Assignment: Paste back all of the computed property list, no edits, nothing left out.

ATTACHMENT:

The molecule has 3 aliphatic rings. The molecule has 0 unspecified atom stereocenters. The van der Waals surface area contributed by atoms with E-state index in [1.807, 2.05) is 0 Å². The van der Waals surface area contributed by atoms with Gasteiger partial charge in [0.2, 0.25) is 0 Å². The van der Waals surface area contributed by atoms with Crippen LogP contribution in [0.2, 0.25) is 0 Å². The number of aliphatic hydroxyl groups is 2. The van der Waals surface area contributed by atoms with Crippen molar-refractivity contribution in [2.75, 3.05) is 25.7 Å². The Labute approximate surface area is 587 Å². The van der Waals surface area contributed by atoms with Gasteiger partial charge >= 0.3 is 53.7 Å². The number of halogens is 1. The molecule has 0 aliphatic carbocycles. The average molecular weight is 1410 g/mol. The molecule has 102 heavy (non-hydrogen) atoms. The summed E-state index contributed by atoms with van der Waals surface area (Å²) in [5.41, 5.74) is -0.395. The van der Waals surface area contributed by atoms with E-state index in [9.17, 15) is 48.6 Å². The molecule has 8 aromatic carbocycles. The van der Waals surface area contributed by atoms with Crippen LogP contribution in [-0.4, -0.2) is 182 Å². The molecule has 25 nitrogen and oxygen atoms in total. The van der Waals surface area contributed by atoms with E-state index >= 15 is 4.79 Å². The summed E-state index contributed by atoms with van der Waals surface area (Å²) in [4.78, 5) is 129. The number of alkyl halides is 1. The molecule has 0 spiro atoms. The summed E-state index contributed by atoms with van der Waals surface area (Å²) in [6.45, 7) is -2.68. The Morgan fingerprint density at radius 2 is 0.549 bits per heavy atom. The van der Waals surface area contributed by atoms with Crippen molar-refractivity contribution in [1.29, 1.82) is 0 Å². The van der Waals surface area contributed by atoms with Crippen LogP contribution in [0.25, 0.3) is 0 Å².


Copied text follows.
The molecule has 3 aliphatic rings. The molecule has 0 unspecified atom stereocenters. The van der Waals surface area contributed by atoms with E-state index in [1.807, 2.05) is 0 Å². The van der Waals surface area contributed by atoms with Gasteiger partial charge in [0.2, 0.25) is 0 Å². The van der Waals surface area contributed by atoms with Crippen LogP contribution in [0.2, 0.25) is 0 Å². The number of aliphatic hydroxyl groups is 2. The van der Waals surface area contributed by atoms with Crippen molar-refractivity contribution in [2.75, 3.05) is 25.7 Å². The Labute approximate surface area is 587 Å². The van der Waals surface area contributed by atoms with Gasteiger partial charge >= 0.3 is 53.7 Å². The number of halogens is 1. The molecule has 0 aliphatic carbocycles. The average molecular weight is 1410 g/mol. The molecule has 102 heavy (non-hydrogen) atoms. The summed E-state index contributed by atoms with van der Waals surface area (Å²) in [5.41, 5.74) is -0.395. The van der Waals surface area contributed by atoms with E-state index in [9.17, 15) is 48.6 Å². The molecule has 8 aromatic carbocycles. The van der Waals surface area contributed by atoms with Crippen LogP contribution in [-0.4, -0.2) is 182 Å². The molecule has 25 nitrogen and oxygen atoms in total. The van der Waals surface area contributed by atoms with E-state index >= 15 is 4.79 Å². The summed E-state index contributed by atoms with van der Waals surface area (Å²) in [4.78, 5) is 129. The number of alkyl halides is 1. The molecule has 0 spiro atoms. The summed E-state index contributed by atoms with van der Waals surface area (Å²) in [6.45, 7) is -2.68. The Morgan fingerprint density at radius 2 is 0.549 bits per heavy atom. The van der Waals surface area contributed by atoms with Crippen molar-refractivity contribution in [1.29, 1.82) is 0 Å². The van der Waals surface area contributed by atoms with Crippen LogP contribution in [0.25, 0.3) is 0 Å².